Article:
Data classification is the categorization of data for its most effective and efficient use.
Data can be classified according to any criteria. For example, data can be broken down according to its relative importance or frequency of use, topical content, file type, operating platform, average file size in megabytes or gigabytes, when it was created, when it was last accessed or modified, which person or department last accessed or modified it, and which personnel or departments use it the most. A well-planned data classification system makes essential data easy to find. This can be of particular importance in risk management, legal discovery , and compliance with government regulations.
Data classification best practices enable organisations to store their data in line with compliance controls, thereby reducing any risk to the business in the event of an audit or legal discovery. Thereby Information Classification and Management (ICM) offers advanced features such as file-path metadata parsing, in-file content visibility, context category classification, file-classification tagging and policy-based management, tracking and search. Advanced solutions targeted at ICM include the ability to find Social Security numbers, credit card numbers, source code or confidential information stored in unsecured locations. They also must be able to find data that resembles a name, company name, account number or litigation case name, or even a data-point value in a spreadsheet cell.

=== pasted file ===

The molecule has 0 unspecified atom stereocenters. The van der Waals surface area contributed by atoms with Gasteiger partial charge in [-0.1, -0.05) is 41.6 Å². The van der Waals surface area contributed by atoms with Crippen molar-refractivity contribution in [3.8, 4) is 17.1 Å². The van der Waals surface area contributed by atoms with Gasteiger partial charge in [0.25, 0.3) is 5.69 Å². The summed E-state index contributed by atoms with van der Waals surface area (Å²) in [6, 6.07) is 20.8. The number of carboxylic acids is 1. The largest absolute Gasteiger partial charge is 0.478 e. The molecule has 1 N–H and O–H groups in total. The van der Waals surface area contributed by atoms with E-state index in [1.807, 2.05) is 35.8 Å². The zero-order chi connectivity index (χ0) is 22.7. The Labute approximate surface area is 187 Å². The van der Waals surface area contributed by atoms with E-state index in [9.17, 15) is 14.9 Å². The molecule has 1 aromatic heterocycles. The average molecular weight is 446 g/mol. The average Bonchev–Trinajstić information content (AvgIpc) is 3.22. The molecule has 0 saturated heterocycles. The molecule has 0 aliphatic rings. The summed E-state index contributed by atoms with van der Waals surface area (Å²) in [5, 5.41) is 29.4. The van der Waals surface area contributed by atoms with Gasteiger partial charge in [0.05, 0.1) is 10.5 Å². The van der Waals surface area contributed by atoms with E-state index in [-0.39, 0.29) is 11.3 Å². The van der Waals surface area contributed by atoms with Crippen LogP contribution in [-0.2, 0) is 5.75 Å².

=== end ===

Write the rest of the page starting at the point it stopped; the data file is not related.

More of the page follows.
However, while evaluating data classification confidentiality, integrity, and availability (C-I-A) criteria can be also applied.
Confidentiality – The need to strictly limit access to data to protect the company and individuals from loss.
Integrity – Data must be accurate and users must be able to trust its accuracy.
Availability – Data must be accessible to authorized persons, entities, or devices.
To determine the level of protections applied to a system, the classification should be based on...